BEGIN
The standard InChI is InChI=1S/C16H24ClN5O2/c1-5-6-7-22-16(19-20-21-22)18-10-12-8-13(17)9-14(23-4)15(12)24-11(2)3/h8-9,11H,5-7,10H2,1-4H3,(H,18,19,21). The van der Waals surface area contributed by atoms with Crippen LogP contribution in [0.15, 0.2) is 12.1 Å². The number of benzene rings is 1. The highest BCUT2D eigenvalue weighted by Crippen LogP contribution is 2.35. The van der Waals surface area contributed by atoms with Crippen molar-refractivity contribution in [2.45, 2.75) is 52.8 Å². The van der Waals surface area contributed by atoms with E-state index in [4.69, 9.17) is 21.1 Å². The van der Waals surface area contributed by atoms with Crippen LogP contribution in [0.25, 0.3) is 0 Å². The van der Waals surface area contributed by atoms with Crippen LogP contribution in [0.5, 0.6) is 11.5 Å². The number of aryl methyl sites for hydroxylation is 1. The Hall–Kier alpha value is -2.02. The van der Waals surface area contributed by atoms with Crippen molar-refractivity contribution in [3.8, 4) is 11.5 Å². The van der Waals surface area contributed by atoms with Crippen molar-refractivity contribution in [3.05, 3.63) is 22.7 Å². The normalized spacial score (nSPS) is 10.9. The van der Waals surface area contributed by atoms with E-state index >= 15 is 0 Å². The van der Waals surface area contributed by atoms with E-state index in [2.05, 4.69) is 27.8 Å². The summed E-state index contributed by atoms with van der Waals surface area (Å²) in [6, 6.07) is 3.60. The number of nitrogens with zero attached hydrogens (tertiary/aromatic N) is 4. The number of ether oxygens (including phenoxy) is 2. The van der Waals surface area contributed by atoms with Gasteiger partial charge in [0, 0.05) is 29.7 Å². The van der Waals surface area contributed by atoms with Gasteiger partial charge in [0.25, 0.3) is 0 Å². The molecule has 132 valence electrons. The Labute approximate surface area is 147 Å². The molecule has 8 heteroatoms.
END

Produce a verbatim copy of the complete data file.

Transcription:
The standard InChI is InChI=1S/C16H24ClN5O2/c1-5-6-7-22-16(19-20-21-22)18-10-12-8-13(17)9-14(23-4)15(12)24-11(2)3/h8-9,11H,5-7,10H2,1-4H3,(H,18,19,21). The van der Waals surface area contributed by atoms with Crippen LogP contribution in [0.15, 0.2) is 12.1 Å². The number of benzene rings is 1. The highest BCUT2D eigenvalue weighted by Crippen LogP contribution is 2.35. The van der Waals surface area contributed by atoms with Crippen molar-refractivity contribution in [2.45, 2.75) is 52.8 Å². The van der Waals surface area contributed by atoms with E-state index in [4.69, 9.17) is 21.1 Å². The van der Waals surface area contributed by atoms with Crippen LogP contribution in [0.25, 0.3) is 0 Å². The van der Waals surface area contributed by atoms with Crippen LogP contribution in [0.5, 0.6) is 11.5 Å². The number of aryl methyl sites for hydroxylation is 1. The Hall–Kier alpha value is -2.02. The van der Waals surface area contributed by atoms with Crippen molar-refractivity contribution in [3.8, 4) is 11.5 Å². The van der Waals surface area contributed by atoms with Crippen molar-refractivity contribution in [3.05, 3.63) is 22.7 Å². The normalized spacial score (nSPS) is 10.9. The van der Waals surface area contributed by atoms with E-state index >= 15 is 0 Å². The van der Waals surface area contributed by atoms with E-state index in [2.05, 4.69) is 27.8 Å². The summed E-state index contributed by atoms with van der Waals surface area (Å²) in [6, 6.07) is 3.60. The number of nitrogens with zero attached hydrogens (tertiary/aromatic N) is 4. The number of ether oxygens (including phenoxy) is 2. The van der Waals surface area contributed by atoms with Gasteiger partial charge in [0, 0.05) is 29.7 Å². The van der Waals surface area contributed by atoms with Gasteiger partial charge in [0.25, 0.3) is 0 Å². The molecule has 132 valence electrons. The Labute approximate surface area is 147 Å². The molecule has 8 heteroatoms.